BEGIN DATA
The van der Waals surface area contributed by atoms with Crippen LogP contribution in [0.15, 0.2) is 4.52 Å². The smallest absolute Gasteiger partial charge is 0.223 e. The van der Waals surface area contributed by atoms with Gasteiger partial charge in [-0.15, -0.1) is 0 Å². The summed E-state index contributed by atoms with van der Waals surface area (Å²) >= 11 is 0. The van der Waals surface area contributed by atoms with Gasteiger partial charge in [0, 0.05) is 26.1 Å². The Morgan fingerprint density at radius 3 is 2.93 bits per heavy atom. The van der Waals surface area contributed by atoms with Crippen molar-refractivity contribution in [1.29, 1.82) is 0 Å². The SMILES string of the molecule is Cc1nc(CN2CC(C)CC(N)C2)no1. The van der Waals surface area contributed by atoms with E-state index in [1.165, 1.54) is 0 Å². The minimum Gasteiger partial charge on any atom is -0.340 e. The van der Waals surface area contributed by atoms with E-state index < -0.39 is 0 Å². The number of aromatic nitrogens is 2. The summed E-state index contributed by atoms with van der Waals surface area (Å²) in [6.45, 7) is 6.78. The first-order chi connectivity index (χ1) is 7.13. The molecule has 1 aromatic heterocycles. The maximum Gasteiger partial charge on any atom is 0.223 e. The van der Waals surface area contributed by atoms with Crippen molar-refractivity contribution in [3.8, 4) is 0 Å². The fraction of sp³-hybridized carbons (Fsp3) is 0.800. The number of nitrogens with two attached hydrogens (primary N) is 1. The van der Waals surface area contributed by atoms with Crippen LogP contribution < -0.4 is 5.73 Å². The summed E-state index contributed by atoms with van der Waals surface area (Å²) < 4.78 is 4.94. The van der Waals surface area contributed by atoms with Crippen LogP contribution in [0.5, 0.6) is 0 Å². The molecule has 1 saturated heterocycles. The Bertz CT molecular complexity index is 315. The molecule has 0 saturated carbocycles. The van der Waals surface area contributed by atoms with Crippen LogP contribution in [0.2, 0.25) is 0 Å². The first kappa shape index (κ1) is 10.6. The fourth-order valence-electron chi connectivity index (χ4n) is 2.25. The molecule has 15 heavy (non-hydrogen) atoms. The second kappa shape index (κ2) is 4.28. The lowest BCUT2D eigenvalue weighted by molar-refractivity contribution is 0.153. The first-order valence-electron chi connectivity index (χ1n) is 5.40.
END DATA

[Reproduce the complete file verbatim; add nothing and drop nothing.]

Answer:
The van der Waals surface area contributed by atoms with Crippen LogP contribution in [0.15, 0.2) is 4.52 Å². The smallest absolute Gasteiger partial charge is 0.223 e. The van der Waals surface area contributed by atoms with Gasteiger partial charge in [-0.15, -0.1) is 0 Å². The summed E-state index contributed by atoms with van der Waals surface area (Å²) >= 11 is 0. The van der Waals surface area contributed by atoms with Gasteiger partial charge in [0, 0.05) is 26.1 Å². The Morgan fingerprint density at radius 3 is 2.93 bits per heavy atom. The van der Waals surface area contributed by atoms with Crippen molar-refractivity contribution in [1.29, 1.82) is 0 Å². The SMILES string of the molecule is Cc1nc(CN2CC(C)CC(N)C2)no1. The van der Waals surface area contributed by atoms with E-state index in [1.165, 1.54) is 0 Å². The minimum Gasteiger partial charge on any atom is -0.340 e. The van der Waals surface area contributed by atoms with E-state index < -0.39 is 0 Å². The number of aromatic nitrogens is 2. The summed E-state index contributed by atoms with van der Waals surface area (Å²) in [6.45, 7) is 6.78. The first-order chi connectivity index (χ1) is 7.13. The molecule has 1 aromatic heterocycles. The maximum Gasteiger partial charge on any atom is 0.223 e. The van der Waals surface area contributed by atoms with Crippen molar-refractivity contribution in [3.8, 4) is 0 Å². The fraction of sp³-hybridized carbons (Fsp3) is 0.800. The number of nitrogens with two attached hydrogens (primary N) is 1. The van der Waals surface area contributed by atoms with Crippen LogP contribution < -0.4 is 5.73 Å². The summed E-state index contributed by atoms with van der Waals surface area (Å²) < 4.78 is 4.94. The van der Waals surface area contributed by atoms with Crippen LogP contribution in [0.5, 0.6) is 0 Å². The molecule has 1 saturated heterocycles. The Bertz CT molecular complexity index is 315. The molecule has 0 saturated carbocycles. The van der Waals surface area contributed by atoms with Crippen LogP contribution in [0.2, 0.25) is 0 Å². The first kappa shape index (κ1) is 10.6. The fourth-order valence-electron chi connectivity index (χ4n) is 2.25. The molecule has 15 heavy (non-hydrogen) atoms. The second kappa shape index (κ2) is 4.28. The lowest BCUT2D eigenvalue weighted by molar-refractivity contribution is 0.153. The first-order valence-electron chi connectivity index (χ1n) is 5.40.